Opinion polls show that about one-third of people oppose compulsion, a substantial minority. There are occasional articles in newspapers attacking the practice, such as one by prominent historian Geoffrey Blainey just before the 1990 federal election. But few of those who voice opposition feel strongly enough about it to try to develop a campaign of resistance."

    • "John Zube, an anarchist, sometimes failed to vote and was sent a standard letter demanding an explanation or payment of a fine. He sent electoral officials a list of numerous sayings against voting. Seemingly as a result, in some cases the fines were dropped.

      Robert Burrowes, a nonviolent activist, refused to vote on several occasions in the early 1980s because he opposes any system based on rulers. He refused to pay the resulting fines and, as a result, on two occasions spent a few hours in jail. Burrowes aimed to build a vote refusal support group but this did not happen at the time."

    • "The main exception to this pattern is in Melbourne, a city nearly the size of Sydney, where the Libertarian Workers for a Self-Managed Society since 1977 have devoted considerable energy opposing electoral politics [4]. Their bulletins over the years have featured articles against voting, and during election campaigns they have run anti-electoral campaigns with posters ("Voting: stop it or you'll go blind") and forums. This group appears to be the only one that has consistently conducted antielectoral campaigns.

      Noticeably, the efforts of the Libertarian Workers for a Self-Managed Society do not focus on the compulsion associated with voting. Removing compulsion would remove only a limited part of what they oppose, namely a system based on rulers, elected or otherwise. They want to abolish government altogether."

  • Australian Democrats and Compulsory Voting


    • "The Australian Democrats fully support the practice of compulsory voting and oppose any proposal to introduce voluntary voting in Australia. Compulsory voting is an essential element of the democratic process and it has, since 1924, been the accepted practice in all Australian State and Federal Parliamentary elections. At least twenty-one democracies practice compulsory voting at the local, state/provincial, or national level."

    • Compulsory voting and participatory democracy

      "Voting is a means of participating in the political process uniquely accessible to the largest number of citizens and for many, represents the only way they believe they can influence what the government does.

      Removing the obligation to vote is not simply a matter of freeing people from the performance of a duty. It represents a devaluing of the act of voting by the government and a corresponding devaluing of the peoples' role in the system of government.

      Compulsory voting helps to ensure the expression of choice at least by a majority of voters and to guard against the opportunities for improper or illegal electoral practices, such as multiple voting or bribing voters. "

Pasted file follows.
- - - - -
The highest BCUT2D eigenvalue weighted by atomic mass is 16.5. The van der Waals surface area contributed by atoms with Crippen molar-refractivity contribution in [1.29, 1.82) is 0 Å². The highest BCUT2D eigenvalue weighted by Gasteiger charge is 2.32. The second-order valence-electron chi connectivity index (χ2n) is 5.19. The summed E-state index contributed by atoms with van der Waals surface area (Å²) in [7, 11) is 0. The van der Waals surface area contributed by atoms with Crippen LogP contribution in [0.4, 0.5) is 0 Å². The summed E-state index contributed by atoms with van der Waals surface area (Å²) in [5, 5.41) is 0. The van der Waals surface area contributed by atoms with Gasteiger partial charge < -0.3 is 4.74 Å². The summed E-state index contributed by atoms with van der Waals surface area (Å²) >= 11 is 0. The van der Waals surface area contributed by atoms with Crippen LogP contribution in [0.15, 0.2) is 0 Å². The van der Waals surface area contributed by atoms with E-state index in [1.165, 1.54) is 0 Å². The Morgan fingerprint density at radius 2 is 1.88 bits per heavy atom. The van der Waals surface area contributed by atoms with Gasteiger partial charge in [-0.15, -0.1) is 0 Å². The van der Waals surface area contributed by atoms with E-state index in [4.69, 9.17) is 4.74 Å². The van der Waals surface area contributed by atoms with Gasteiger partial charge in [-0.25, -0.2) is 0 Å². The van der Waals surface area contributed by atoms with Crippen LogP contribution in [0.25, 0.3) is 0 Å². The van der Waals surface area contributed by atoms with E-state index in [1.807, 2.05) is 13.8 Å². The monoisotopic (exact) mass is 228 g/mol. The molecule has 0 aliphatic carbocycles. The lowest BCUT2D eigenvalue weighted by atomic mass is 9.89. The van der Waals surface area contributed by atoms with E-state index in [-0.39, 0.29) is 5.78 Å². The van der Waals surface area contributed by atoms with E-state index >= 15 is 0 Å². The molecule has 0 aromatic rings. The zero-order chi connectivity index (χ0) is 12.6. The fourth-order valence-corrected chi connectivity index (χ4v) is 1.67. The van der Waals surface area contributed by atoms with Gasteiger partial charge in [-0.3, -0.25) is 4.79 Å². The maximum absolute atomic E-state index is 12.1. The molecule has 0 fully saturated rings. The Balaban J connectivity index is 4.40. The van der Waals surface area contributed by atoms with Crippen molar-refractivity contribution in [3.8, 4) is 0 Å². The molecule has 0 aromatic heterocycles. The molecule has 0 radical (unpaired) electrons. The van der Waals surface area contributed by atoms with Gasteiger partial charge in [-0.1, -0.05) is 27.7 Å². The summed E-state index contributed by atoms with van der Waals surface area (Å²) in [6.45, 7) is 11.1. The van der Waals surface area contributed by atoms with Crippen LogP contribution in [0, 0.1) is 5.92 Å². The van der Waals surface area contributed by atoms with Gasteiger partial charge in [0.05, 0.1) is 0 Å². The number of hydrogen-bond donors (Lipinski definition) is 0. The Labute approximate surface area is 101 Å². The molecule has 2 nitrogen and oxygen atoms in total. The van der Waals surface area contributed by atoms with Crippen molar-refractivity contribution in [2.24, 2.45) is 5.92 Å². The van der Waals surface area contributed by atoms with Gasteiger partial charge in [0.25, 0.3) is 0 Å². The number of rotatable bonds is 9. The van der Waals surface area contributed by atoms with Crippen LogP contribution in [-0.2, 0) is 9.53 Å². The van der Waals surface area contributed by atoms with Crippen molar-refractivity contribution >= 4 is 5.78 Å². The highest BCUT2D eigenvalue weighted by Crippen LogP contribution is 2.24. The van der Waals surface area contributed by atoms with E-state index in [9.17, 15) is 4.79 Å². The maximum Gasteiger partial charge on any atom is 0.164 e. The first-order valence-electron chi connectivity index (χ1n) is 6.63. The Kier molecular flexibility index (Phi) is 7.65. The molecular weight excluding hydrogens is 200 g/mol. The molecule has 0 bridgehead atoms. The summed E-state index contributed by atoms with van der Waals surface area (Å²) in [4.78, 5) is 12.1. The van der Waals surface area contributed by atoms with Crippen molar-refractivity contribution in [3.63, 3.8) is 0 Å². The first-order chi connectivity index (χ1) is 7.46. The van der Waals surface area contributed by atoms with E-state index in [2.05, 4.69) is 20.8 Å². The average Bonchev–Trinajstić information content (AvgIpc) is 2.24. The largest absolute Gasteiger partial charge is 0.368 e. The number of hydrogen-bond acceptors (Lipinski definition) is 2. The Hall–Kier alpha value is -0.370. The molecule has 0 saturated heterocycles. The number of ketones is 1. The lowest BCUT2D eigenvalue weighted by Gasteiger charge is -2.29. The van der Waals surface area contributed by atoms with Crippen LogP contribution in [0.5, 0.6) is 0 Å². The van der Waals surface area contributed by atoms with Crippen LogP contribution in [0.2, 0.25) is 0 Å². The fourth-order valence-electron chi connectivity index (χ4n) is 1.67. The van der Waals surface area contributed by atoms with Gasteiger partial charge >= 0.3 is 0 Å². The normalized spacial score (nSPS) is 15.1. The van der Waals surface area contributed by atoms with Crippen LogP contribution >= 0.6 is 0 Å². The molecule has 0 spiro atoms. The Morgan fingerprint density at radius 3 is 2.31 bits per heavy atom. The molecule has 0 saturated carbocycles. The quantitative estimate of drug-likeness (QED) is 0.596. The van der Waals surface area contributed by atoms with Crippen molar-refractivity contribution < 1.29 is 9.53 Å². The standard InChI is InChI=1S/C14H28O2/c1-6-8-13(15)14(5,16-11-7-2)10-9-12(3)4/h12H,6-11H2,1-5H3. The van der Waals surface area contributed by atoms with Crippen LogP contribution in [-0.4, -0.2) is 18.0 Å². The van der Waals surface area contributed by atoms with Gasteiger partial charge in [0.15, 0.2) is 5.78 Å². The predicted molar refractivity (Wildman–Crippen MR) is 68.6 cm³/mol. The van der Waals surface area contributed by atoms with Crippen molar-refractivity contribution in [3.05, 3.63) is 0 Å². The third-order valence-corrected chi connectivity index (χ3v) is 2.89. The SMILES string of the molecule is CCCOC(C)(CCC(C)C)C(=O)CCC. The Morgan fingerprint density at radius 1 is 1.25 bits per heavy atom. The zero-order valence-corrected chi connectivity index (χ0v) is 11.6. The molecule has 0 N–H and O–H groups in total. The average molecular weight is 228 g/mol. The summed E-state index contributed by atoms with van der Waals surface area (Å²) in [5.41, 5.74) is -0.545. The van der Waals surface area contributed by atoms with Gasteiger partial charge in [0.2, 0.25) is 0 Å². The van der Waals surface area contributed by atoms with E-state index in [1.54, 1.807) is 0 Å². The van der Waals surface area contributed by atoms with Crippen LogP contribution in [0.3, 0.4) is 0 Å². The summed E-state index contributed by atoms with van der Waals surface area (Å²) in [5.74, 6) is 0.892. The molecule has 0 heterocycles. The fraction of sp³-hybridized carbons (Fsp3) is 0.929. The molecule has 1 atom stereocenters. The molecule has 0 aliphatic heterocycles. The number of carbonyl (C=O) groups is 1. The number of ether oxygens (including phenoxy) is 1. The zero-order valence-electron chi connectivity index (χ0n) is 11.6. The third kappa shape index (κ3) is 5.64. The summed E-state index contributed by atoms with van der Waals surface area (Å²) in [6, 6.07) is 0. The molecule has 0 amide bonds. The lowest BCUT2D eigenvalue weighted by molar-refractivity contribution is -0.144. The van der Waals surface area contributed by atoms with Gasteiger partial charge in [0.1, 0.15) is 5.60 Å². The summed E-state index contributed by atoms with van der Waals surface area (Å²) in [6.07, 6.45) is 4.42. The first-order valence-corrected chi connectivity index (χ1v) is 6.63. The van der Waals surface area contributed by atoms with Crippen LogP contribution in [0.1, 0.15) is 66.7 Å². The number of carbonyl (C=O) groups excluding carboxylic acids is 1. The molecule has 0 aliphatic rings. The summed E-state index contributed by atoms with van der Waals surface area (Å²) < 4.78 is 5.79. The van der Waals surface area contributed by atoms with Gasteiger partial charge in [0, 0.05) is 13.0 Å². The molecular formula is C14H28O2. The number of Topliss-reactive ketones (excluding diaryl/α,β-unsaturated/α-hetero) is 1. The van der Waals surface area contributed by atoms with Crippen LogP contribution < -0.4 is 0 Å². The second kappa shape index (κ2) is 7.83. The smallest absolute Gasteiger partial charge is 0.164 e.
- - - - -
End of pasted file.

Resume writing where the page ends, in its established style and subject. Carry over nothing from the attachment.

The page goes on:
• Arguments for compulsory voting

      • voting is a civic responsibility of citizens in a democratic society. Each citizen must take responsibility for who governs them and how they are governed;
      • compulsory voting ensures the expression of choice by all those eligible to vote and ensures, as far as possible, that parliaments are elected according to the will of all its citizens;
      • compulsory voting helps legitimise the electoral process and the parliaments chosen by it;
      • social and political cohesion is promoted and alienation from the political process by the disadvantaged is diminished;
      • citizens develop a sense of ownership of the political and decision-making process;
      • compulsory voting contributes to civic education and the entrenchment of civic values;
      • election campaigns focus on the issues and choices before the voters rather than concentrating on mechanisms to get people to the polls;
      • compulsory voting diminishes the opportunities for the exercise of corrupt, illegal and improper practices during elections;
      • the involvement of all citizens in an election provides some protection against domination by minority interest groups, the economically powerful and other elites.

    • Compulsory voting and individual liberty

      Voting is a positive duty owed by each citizen to the rest of society arising out of the profound political and social significance it wields.

      It is argued that compulsion to exercise a right to vote infringes individual liberty. However, it is integral to our system of democracy that citizens possess and exercise both rights and responsibilities.

      The compulsion to vote is not unique. Other citizenship responsibilities accepted by governments and citizens include jury duty, giving evidence in court proceedings, compulsory education and payment of taxes. The compulsion to vote cannot be considered an unusual or especially onerous requirement of citizens.

      In the same way that the payment of taxes is accepted as a sacrifice citizens must make to obtain various social benefits provided by a democratic system of government, the obligation to vote is accepted as a necessary duty citizens must fulfill in order to maintain our system of democracy and the benefits that flow from it.

  • What happens "in" Australia if you don't "vote"?